“Indeed, Mr. Dower? How so?”
I blinked in confusion. Instead of Captain Crowcroft’s face, with its rectilinear jaw and brow as unfurrowed as that of Grecian statuary, I found myself gazing—once I had tilted my sightline down a bit—into a mustachioed assemblage of red-mapped nasal veins and eyes rheumy with indulgence.
“Excuse me.” I managed to recognize the host of the launch party to which I had been invited. “I seem to have mislaid the course of my thoughts—”
“Never you mind, old boy.” Hooking a broad thumb in the sleevehole of his waistcoat, Lord Fusible clapped his other hand on my shoulder with sufficient force to embed a row of boltheads into my opposite ribs. Pinned between the iron window frame and my gregarious interlocutor, I endured his ripely alcoholic breath. “’Tis not a moment for thinking—your father was man enough for all that! We’re the fortunate heirs to his genius. Our task is but to celebrate!”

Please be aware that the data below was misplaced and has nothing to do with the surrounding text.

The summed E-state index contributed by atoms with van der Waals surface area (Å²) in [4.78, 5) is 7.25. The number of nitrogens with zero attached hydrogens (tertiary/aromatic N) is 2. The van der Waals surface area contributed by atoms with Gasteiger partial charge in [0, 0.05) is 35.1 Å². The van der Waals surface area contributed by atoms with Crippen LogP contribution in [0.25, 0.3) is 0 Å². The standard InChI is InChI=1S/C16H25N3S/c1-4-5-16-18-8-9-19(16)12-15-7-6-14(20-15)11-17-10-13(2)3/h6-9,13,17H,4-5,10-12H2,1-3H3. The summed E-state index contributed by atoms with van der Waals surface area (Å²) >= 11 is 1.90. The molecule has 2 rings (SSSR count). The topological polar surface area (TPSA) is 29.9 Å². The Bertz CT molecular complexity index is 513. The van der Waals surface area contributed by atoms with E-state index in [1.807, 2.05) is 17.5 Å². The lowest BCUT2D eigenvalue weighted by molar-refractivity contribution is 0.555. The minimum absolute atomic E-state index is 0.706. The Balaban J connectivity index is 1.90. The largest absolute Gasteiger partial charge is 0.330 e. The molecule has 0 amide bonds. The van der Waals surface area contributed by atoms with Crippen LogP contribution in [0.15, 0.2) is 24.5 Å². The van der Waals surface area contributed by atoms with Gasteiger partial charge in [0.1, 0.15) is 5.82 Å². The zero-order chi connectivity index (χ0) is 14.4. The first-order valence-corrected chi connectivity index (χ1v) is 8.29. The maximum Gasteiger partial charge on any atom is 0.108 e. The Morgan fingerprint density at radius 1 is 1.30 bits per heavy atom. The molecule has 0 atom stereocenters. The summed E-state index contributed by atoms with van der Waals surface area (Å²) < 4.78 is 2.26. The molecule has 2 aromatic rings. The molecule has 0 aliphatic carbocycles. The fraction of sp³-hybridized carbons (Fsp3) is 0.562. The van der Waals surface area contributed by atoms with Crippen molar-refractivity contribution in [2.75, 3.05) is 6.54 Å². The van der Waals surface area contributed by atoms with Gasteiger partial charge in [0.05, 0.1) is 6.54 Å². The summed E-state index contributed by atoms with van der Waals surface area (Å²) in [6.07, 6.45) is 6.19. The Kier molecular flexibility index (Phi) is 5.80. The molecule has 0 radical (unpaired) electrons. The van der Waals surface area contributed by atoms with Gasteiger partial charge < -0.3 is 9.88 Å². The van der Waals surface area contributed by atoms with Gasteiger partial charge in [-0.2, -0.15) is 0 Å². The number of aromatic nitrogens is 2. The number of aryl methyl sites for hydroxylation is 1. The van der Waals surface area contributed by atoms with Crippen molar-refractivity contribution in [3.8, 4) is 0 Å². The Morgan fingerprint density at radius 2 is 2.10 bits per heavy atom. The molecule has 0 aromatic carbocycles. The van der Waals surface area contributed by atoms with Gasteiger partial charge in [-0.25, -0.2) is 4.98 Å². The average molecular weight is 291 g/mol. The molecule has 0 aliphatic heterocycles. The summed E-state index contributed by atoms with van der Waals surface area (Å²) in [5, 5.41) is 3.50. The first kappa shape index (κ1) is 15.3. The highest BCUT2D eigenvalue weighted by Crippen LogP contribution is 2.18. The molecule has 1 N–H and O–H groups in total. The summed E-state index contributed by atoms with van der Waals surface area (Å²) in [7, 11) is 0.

“You’re too kind.” Above his balding head, I could see over to where Captain Crowcroft had enlisted about himself the party’s female regiment, their sly chatter and admiring, lash-fringed glances obviously more congenial than my ruminations. “In a construct such as this—” Fortunately my glass was empty as I indicated the lighthouse’s bridge with a wide sweep of my hand. “My father’s contribution is, you must admit, only a small fraction of an ambitious sum.”
Fusible nodded, lower lip jutting out in approval of my familial modesty. “Nevertheless.” He raised a spatulate finger in front of my eyes. “An essential contribution.”